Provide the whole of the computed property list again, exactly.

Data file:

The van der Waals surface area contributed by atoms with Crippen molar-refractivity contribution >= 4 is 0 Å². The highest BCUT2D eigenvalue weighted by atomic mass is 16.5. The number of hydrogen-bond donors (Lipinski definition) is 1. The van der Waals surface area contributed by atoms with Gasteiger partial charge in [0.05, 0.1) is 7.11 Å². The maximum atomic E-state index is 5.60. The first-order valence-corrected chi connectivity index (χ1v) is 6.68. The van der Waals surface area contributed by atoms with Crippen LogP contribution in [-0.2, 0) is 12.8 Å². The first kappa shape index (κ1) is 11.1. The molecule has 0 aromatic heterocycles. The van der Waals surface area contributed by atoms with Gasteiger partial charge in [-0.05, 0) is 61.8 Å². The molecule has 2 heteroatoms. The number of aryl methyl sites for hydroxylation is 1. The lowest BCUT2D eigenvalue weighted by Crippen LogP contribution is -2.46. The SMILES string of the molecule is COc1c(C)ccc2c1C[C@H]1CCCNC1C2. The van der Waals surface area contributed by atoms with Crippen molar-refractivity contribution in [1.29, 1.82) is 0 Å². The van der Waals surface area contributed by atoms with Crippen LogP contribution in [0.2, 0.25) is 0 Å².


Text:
The van der Waals surface area contributed by atoms with Crippen molar-refractivity contribution >= 4 is 0 Å². The highest BCUT2D eigenvalue weighted by atomic mass is 16.5. The number of hydrogen-bond donors (Lipinski definition) is 1. The van der Waals surface area contributed by atoms with Gasteiger partial charge in [0.05, 0.1) is 7.11 Å². The maximum atomic E-state index is 5.60. The first-order valence-corrected chi connectivity index (χ1v) is 6.68. The van der Waals surface area contributed by atoms with Crippen LogP contribution in [-0.2, 0) is 12.8 Å². The first kappa shape index (κ1) is 11.1. The molecule has 0 aromatic heterocycles. The van der Waals surface area contributed by atoms with Gasteiger partial charge in [-0.05, 0) is 61.8 Å². The molecule has 2 heteroatoms. The number of aryl methyl sites for hydroxylation is 1. The lowest BCUT2D eigenvalue weighted by Crippen LogP contribution is -2.46. The SMILES string of the molecule is COc1c(C)ccc2c1C[C@H]1CCCNC1C2. The van der Waals surface area contributed by atoms with Crippen molar-refractivity contribution in [1.29, 1.82) is 0 Å². The van der Waals surface area contributed by atoms with Crippen LogP contribution in [0.2, 0.25) is 0 Å².